And yet, I get it.  

I'm sensitive too. 

Lightbulb on. Note to self:  Be compassionate. Be aware. I am literally the only calm in her chaos. Be mindful of what I say and how I say it, whether it’s directed toward her, toward my husband, or if I’m on the phone with a friend. Not only does she hear it, she also feels it.

And give her lots of hugs. More intentional hugs. Put my phone down, literally, put it down. Hold her.  Give her eye contact. Make her feel loved more than I think I already do.  But also, give her space when she needs it. She’s processing life, and her emotions. And that’s okay.  I know what that’s like. 

Check this out for some simple but practical tips on loving your highly sensitive child.

"Children do not experience our intentions, no matter how heartfelt. They experience what we manifest in our tone and our behavior."  - Gordon Neufeld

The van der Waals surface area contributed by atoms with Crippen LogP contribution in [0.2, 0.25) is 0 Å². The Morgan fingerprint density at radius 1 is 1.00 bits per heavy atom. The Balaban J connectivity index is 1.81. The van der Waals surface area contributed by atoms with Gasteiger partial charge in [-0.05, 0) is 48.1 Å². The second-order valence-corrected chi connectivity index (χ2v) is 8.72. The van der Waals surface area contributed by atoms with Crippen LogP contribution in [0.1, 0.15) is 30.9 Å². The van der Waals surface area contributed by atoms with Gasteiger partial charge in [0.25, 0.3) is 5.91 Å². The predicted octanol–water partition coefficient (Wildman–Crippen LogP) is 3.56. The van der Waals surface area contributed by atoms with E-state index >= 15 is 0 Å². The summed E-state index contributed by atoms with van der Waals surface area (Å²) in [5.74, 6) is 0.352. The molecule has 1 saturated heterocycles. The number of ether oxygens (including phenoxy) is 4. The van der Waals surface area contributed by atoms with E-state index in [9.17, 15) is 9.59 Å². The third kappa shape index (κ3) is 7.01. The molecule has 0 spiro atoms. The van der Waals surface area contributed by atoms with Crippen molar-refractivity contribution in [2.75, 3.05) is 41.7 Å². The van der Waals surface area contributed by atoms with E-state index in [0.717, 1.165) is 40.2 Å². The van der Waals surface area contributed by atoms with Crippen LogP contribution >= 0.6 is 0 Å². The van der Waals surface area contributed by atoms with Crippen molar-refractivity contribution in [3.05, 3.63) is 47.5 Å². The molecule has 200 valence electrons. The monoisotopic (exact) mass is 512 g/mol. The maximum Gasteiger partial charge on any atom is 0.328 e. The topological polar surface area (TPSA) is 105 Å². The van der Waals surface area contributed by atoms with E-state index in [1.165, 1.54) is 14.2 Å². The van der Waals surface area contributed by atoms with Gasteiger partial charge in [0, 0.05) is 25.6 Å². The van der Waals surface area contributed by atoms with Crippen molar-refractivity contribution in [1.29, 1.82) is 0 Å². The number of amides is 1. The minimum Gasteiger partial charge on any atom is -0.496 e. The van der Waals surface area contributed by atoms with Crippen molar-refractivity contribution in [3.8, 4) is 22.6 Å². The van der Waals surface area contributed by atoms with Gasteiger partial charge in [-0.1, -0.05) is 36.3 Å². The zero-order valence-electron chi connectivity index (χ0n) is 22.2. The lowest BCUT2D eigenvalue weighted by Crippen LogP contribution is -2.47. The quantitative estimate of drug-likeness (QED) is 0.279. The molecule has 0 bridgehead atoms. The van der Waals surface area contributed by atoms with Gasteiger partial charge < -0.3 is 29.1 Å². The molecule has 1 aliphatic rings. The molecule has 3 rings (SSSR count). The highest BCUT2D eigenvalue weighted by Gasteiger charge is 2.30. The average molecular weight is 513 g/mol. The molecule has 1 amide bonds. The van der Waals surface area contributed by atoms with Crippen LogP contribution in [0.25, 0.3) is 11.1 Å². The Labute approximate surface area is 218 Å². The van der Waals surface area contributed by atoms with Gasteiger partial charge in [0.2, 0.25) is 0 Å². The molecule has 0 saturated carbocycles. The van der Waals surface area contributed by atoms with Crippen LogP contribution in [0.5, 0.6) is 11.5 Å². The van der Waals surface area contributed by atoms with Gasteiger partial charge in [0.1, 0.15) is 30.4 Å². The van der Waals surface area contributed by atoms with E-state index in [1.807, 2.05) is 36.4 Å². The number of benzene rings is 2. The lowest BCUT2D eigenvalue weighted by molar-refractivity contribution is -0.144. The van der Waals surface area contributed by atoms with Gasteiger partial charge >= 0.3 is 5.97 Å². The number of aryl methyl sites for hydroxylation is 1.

PS. My husband told me he's not a fan of my high-waisted bellbottoms. I may be a highly sensitive person, but my feelings weren't hurt.  Maybe because I love 70's fashion too much. There, I said it. 


I thought I was not on my phone as much as "other moms" ... turns out, I was wrong. In fact, thanks to an app that tracks my phone usage, I can tell you I pick up my phone on average every 24 minutes, with 35 pick-ups a day and 245 pick ups a week. Oh and on Fridays I use my phone double the amount of time; I probably have FOMO on Fridays (fear of missing out).

I am on my phone SO much. If you by chance are not on your phone very often, stop reading this blog post and go give yourself a big treat because you are resisting the greatest temptation our culture faces: the temptation to spend life being a spectator and not truly living.

Smart phones are wonderful in many ways, and a game changer in our world. But like all good things, moderation is challenging in the face of instant gratification.

Motherhood is hard work, and I'm often looking to escape or at least be distracted.